The rooms left behind when soldiers’ lives are lost
By Mark Guarino September 20, 2014
Downers Grove, Ill. — Theresa Gilbert can’t help it. She often finds herself inside the bedroom closet of her late son, Thomas.
“It still smells like him. The cologne,” she says. “Sometimes we don’t want to go near that room. Sometimes we want to go in there and sit.”
A roadside bomb in Fallujah killed her 24-year-old son, who served as a Marine sergeant in the Iraq conflict. In the months after his death on Oct. 25, 2006, his parents and two sisters who live in this far western suburb of Chicago were deluged by local and national media cameras, and then by friends and neighbors.
“Many of them wanted an opinion on the war rather than our opinion about our loss,” says Michael Gilbert, Thomas’s father.
Then came an unlikely new face: Ashley Gilbertson, an Australian-born photojournalist from New York who called the family to express his condolences but also to share his own story. He worked in Iraq between 2002 and 2008, winning prestigious photography awards and seeing many of his images become a lens into how the public has come to understand the war — and especially the toll it has taken on soldiers. He also revealed that he, too, had suffered a loss: a Marine escort was killed in front of him in Fallujah in 2004, a horrifying event that caused him to suffer guilt for years.
The experience eventually sent Gilbertson back home to the United States, where he began seeking military parents to get to know them and their fallen soldiers, and to ask whether he could photograph the soldiers’ childhood bedrooms as a tribute.
“We had a number of press people approach us, and they were rude in many ways. They met all the social requirements of apologizing for our loss, but you could see they really didn’t care. When Ash came here, he really cared. He had been in Fallujah and had earned his stripes in our book to be an expert about it,” Michael says.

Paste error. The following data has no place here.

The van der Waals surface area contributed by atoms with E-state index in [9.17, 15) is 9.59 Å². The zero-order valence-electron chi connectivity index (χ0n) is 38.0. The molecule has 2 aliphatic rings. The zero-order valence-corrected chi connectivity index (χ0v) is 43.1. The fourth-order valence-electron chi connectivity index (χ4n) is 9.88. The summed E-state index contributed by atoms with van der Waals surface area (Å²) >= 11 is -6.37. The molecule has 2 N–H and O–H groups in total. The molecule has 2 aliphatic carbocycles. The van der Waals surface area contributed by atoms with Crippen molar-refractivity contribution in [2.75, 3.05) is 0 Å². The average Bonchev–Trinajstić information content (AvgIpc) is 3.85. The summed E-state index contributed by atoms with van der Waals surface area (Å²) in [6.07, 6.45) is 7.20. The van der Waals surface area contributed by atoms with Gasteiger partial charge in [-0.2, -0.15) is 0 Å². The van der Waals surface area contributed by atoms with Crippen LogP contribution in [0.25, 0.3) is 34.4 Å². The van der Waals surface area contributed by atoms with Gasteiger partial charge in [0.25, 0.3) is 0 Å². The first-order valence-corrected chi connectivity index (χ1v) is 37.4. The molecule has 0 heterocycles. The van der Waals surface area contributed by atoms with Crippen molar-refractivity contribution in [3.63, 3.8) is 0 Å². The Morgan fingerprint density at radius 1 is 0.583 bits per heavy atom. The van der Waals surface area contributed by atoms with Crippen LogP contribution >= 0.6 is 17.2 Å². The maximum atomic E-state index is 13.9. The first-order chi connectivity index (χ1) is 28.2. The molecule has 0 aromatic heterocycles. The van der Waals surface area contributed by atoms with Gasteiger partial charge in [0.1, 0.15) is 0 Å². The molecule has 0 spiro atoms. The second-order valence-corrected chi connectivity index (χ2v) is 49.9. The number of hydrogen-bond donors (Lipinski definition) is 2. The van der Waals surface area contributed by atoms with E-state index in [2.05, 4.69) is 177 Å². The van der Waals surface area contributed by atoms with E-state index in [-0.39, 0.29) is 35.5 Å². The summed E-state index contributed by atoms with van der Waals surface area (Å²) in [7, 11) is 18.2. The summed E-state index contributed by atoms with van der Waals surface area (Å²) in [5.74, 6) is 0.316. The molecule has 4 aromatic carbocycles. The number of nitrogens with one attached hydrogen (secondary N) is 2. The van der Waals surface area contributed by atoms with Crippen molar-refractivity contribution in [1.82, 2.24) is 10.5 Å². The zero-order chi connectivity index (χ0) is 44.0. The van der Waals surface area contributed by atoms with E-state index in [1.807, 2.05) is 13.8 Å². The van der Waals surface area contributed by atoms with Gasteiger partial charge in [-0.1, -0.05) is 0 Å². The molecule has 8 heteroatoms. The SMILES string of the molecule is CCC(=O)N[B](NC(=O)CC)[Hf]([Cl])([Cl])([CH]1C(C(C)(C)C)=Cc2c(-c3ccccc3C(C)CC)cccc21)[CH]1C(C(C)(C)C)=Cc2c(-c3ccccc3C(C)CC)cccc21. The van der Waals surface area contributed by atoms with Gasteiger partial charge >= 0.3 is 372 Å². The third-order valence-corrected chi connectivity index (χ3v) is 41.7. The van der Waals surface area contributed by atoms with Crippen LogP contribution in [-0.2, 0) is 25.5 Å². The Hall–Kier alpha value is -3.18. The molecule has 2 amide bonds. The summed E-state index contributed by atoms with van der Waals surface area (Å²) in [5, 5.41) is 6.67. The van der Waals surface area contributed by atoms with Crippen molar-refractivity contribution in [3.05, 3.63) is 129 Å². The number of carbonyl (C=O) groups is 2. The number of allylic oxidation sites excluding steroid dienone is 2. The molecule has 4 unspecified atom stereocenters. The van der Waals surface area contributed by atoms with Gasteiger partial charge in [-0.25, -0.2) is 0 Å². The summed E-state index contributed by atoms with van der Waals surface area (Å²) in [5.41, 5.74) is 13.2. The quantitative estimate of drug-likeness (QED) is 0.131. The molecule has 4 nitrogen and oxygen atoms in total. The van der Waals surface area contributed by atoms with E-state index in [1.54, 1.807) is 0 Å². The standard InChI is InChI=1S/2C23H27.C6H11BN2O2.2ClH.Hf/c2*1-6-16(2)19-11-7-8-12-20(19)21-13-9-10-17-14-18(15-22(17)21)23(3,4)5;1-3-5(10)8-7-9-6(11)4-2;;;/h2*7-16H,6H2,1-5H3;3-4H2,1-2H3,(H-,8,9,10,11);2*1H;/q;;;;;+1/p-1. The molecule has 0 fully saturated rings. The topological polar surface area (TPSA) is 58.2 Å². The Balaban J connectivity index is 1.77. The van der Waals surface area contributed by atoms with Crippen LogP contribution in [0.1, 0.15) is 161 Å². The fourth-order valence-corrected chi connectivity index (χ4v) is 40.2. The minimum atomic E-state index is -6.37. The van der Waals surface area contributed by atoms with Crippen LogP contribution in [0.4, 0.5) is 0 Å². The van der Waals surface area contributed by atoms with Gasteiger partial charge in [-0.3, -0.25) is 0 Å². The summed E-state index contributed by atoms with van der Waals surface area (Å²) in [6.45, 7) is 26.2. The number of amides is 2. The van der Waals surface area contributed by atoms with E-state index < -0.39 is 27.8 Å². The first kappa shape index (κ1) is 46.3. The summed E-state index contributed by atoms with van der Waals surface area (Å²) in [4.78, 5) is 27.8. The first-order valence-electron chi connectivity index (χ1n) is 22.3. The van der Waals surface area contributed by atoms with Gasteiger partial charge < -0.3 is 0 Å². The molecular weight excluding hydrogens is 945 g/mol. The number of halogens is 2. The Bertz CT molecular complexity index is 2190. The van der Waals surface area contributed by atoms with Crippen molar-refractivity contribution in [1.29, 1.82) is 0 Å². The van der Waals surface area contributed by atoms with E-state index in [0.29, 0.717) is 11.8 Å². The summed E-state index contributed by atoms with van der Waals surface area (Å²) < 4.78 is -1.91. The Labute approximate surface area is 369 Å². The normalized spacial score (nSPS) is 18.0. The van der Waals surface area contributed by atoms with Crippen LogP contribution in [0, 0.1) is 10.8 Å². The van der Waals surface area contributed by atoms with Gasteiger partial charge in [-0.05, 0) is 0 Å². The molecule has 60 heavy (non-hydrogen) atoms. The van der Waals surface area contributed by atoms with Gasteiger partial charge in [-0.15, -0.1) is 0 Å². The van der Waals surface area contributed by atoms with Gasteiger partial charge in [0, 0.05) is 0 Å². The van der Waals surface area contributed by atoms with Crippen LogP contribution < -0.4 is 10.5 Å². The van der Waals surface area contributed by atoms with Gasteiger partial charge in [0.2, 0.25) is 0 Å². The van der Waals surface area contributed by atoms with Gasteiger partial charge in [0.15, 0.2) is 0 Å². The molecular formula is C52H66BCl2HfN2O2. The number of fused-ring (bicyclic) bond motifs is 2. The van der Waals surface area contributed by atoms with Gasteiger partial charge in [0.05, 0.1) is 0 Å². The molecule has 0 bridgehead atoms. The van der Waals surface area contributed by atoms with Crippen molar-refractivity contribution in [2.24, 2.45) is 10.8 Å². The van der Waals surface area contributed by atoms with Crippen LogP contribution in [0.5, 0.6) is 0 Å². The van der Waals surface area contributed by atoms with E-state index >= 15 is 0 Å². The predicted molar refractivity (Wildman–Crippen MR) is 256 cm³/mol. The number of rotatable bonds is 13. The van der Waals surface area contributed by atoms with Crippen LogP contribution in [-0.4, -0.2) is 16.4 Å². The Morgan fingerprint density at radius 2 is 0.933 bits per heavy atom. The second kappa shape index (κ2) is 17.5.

“Bedrooms of the Fallen” is a collection of 40 photographs taken all over the United States and across Europe and Canada. In black and white, they are images with profound intimacy. Some walls are splashed with patriotic images, while others display neatly organized framed art and degrees. Others are stocked with video games and sports memorabilia, and some display religious mementos or hand-drawn art.
In Thomas Gilbert’s room, a fish tank sits atop his dresser, where Sgt. Turtle, the pet he brought home and named when he was 12, still crawls over small tree branches. These days, five nephews and nieces whom Thomas never met come by the house to feed the turtle and play on Thomas’s bed. “They love Uncle Tommy’s room,” Theresa Gilbert says.
The featured bedrooms, now empty, once pulsed with life, which is why they have been preserved for years after the deaths of their former occupants. Families keep the rooms in order for different reasons. To some families, they are shrines that cannot be touched. To others, these spaces offer a way to viscerally engage with lost sons or daughters. Most would find packing up these rooms disturbing, a kind of erasing of their loved ones’ presence from the family home.
“Those rooms hold so much power,” says Gilbertson, 36. “This book is my attempt to make people aware of what we’re losing.”
Lisa Merrill, a professor of rhetoric and performance studies at Hofstra University in Long Island, N.Y., who has conducted research on rituals in everyday life, says that the bedrooms “speak loudly in terms of the very full and very complicated lives that were lived there, but also there are silences that would be only noticeable to the people who interacted with them.” She says they are likely a rich source for reflections on the lives of those lost because they often represent “physical markers” that show the soldiers’ transitions from childhood to adulthood.
“Those spaces were lived in, not just in the moments of the soldier’s death, but in all those years before. That’s a whole life those rooms offer, which can represent a significant potential for healing,” Merrill says.